For Immediate Release, October 29, 2020

Contact:

Kathryn Phillips, Sierra Club California, (916) 893-8494, Kathryn.phillips@sierraclub.org
John Buse, Center for Biological Diversity, (323) 533-4416, jbuse@biologicaldiversity.org

Lawsuit Challenges California’s $16 Billion Move to Fund Delta Tunnel Project

Revenue Bonds Would Lock in Funding Before Any Environmental Review

SACRAMENTO, Calif.— Five environmental groups sued the California Department of Water Resources today for adopting a resolution approving the issuance of the Delta Program Revenue Bonds.

The bonds could raise $16 billion, or more, for planning and building the massive Delta tunnel project, which would divert billions of gallons of water from the environmentally sensitive San Joaquin Delta and convey it south. The project is the Newsom administration’s proposed replacement for the twin-tunnel California WaterFix project.

Today’s lawsuit, filed in state court in Sacramento by the Sierra Club, Center for Biological Diversity, Planning and Conservation League, Restore the Delta and Friends of Stone Lakes National Wildlife Refuge, challenges the department’s approval of Delta tunnel funding without first conducting any review under the California Environmental Quality Act.

“The single tunnel project would have devastating consequences for the Delta,” said Bob Wright, an attorney for the Sierra Club. “The state can’t afford to continue throwing money away on this unsustainable pipe dream.”

The Department announced the single-tunnel version of the Delta tunnel project in January 2020, having abandoned the twin-tunnel proposal in 2019. The current project would siphon water from the Sacramento River before it passes through the Delta, wreaking ecological and economic havoc. The project could significantly decrease the fresh water flowing through the Delta, harming farming communities, native fish and the ecosystem’s overall health.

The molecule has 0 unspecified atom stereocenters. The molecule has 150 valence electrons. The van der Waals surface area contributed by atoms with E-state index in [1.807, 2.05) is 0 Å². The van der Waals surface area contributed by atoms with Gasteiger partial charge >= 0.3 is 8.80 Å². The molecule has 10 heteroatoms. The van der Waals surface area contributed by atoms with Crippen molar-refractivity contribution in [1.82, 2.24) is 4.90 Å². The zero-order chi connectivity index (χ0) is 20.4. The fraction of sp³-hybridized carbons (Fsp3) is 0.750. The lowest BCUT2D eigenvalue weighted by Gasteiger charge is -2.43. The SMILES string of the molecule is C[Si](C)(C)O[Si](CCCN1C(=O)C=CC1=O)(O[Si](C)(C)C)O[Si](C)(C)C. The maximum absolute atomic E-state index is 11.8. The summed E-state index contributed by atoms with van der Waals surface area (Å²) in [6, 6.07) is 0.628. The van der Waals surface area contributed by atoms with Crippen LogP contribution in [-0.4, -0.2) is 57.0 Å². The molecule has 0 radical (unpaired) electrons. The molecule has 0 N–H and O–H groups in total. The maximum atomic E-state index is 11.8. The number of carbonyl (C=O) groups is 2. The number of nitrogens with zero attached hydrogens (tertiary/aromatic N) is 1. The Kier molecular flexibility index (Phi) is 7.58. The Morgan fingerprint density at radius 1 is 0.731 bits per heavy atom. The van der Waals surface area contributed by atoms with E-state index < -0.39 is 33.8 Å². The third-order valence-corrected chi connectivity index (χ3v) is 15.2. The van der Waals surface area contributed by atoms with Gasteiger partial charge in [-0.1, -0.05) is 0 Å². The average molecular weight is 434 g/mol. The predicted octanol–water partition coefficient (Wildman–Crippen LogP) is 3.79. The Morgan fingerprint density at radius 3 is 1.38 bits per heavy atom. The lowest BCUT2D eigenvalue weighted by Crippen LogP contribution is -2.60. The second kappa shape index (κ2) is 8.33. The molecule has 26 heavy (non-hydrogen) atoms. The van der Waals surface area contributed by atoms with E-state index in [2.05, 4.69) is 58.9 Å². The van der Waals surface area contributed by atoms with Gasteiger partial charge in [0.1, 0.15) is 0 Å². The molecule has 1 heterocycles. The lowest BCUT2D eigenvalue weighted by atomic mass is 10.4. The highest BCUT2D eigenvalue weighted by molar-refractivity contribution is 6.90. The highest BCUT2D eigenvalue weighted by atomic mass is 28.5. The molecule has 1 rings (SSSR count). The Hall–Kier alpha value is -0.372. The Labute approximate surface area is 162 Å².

“It’s outrageous that California officials would commit funds for this massively harmful water tunnel without public engagement or environmental review,” said John Buse, senior counsel at the Center for Biological Diversity. “This boondoggle will destroy the Delta ecosystem in a desperate attempt to continue unsustainable water use in Central and Southern California.”

The environmental groups also filed an answer to the Department’s complaint for validation, an action that seeks to confirm the legality of the bond issuance.

The Center for Biological Diversity is a national, nonprofit conservation organization with more than 1.7 million members and online activists dedicated to the protection of endangered species and wild places.